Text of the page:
Review: Amari and the Night Brothers

“Still, I’m pretty surprised at how easily moving in the Sky Sprints comes for me. After about an hour, I’m keeping pace with the legacy kids as we race along the walls and take turns avoiding the obstacles…” page 171

Amari and the Night Brothers (Supernatural Investigations #1) by B. B. Alston.
Balzer & Bray, HarperCollins, New York, 2021.
MG fantasy, 410 pages.
Not yet leveled
NOTE: I received a free Advance Reader Edition of this book from a publicist. The artwork and other details were not finalized yet.

Amari is floundering at school and home without her brother Quinton who has been missing, presumed dead, for the past year. Since he disappeared without a trace, even her mother is starting to believe he was mixed up in something criminal – not unusual for their neighborhood, but definitely unexpected for her prodigy older sibling. Amari is determined to find him without any clear idea how to do so when she starts seeing odd things, then finds a ticking briefcase with an invitation that will change her life.

Amari and the Night Brothers by B.B. Alston.

The tagline for this is “Harry Potter meets Men in Black with #blackgirlmagic.” That’s a weighty blurb to live up to, but Alston generally delivers. Potter for the magical (summer) school and hidden world alongside our own mundane reality. Men in Black for the investigations, competition, technology, and… hidden world alongside our own mundane reality.

A decade ago, students were much more specific in their genre requests. They liked fantasy or they liked science fiction and usually they didn’t like the other one. These days I have been seeing more and more genre-bending, -blending, or -blurring stories, especially in the middle grade market. Are young readers these days more open to multi-genre novels? I have long loved both, so it didn’t much matter to me which side this story ended up on.

I’ve written before about how important it is to see microaggressions appropriately portrayed in middle grade fiction, and that was an excellent aspect of this novel. Alston takes the popular fantasy trope of a “chosen one” and wonders – what if the chosen one was still Black and poor and feeling like an outsider? How would someone navigate those different realities – being different and exceptional and special, but doubly despised for being those things while also a different race or class or background than most around her?

Starting this story at a fancy private school was wise, because it gives the reader another familiar background from which to consider, and with which to contrast, Amari’s reality-enlarging experiences at the Bureau. Between Amari’s family, school, neighborhood, and magical summer internship there is a large cast of characters, but 400 pages also gives Alston room to develop a variety of interactions and settings. Being widely read also probably gave me an advantage here as many characters’ names or titles drew on a wide array of fantastical, cultural, or literary touchstones. One character that did mildly irritate me was Agent Fiona – her accent felt over done.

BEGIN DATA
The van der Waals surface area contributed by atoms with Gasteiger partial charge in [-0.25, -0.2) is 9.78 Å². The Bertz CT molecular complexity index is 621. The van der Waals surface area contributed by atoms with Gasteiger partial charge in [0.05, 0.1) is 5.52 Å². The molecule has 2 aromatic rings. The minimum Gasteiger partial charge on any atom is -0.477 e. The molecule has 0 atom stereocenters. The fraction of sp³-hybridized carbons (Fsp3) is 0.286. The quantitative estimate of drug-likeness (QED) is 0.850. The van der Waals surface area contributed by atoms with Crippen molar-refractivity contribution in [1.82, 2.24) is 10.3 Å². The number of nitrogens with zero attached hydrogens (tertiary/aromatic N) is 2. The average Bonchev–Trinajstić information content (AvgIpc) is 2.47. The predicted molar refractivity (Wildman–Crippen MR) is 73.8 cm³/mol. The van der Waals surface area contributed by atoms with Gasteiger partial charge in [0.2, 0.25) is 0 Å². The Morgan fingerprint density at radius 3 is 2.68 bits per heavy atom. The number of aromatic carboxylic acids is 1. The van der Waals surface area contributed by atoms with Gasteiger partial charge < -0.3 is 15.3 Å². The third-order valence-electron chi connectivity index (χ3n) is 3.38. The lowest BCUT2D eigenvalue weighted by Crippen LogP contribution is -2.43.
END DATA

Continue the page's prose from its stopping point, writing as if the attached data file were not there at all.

With so many characters, there’s sure to be some for anyone to love, and for me that was Elsie, about whom I won’t say much to avoid spoilers. The Sasquatch Knight was another favorite. The various talking elevators were also delightful, and I especially empathized with Amari’s mom, although that probably wasn’t the point here – between Riordan and Alston, I sometimes have nightmares now about sending my kids off to seemingly innocent summer camps.

This is a twisty book, and like most MG a few plot turns I saw coming, but impressively there was at least one I didn’t expect. As one would hope from the first volume in a planned series, Alston gives us answers to the main storyline while simultaneously raising many new questions to be explored later. Amari and the Night Brothers is realistic without straying too far from MG. The stakes might be high, but the general tone is hopeful.

This novel is perhaps technically a science fantasy – the Bureau relies on cutting edge technology and accepts scientific principles alongside magic, fortune-telling and mythical creatures. However, I felt this volume at least was strongly in the fantasy genre, and should appeal to fantasy readers who don’t like sci-fi, as long as they can handle some tech and a scientist or two mixed up in their magic. Alston’s natural development of this blend throughout the story was one of my favorite parts of the worldbuilding. The Sky Sprints and Stun Sticks were pitch perfect and I wish they were real.

As this is compared to Harry Potter, I do wonder if the next book can avoid the notorious second book slump, but a planned film adaption is likely to make this series also popular in both school and public libraries. Recommended.


Author: colorfulbookreviews

I work in a library by day and parent the rest of the time. I am passionate about good books representing the full spectrum of human diversity for every age group and reading level. This blog is my attempt to help parents, educators, and librarians find the best children's books authored by or featuring characters of color.

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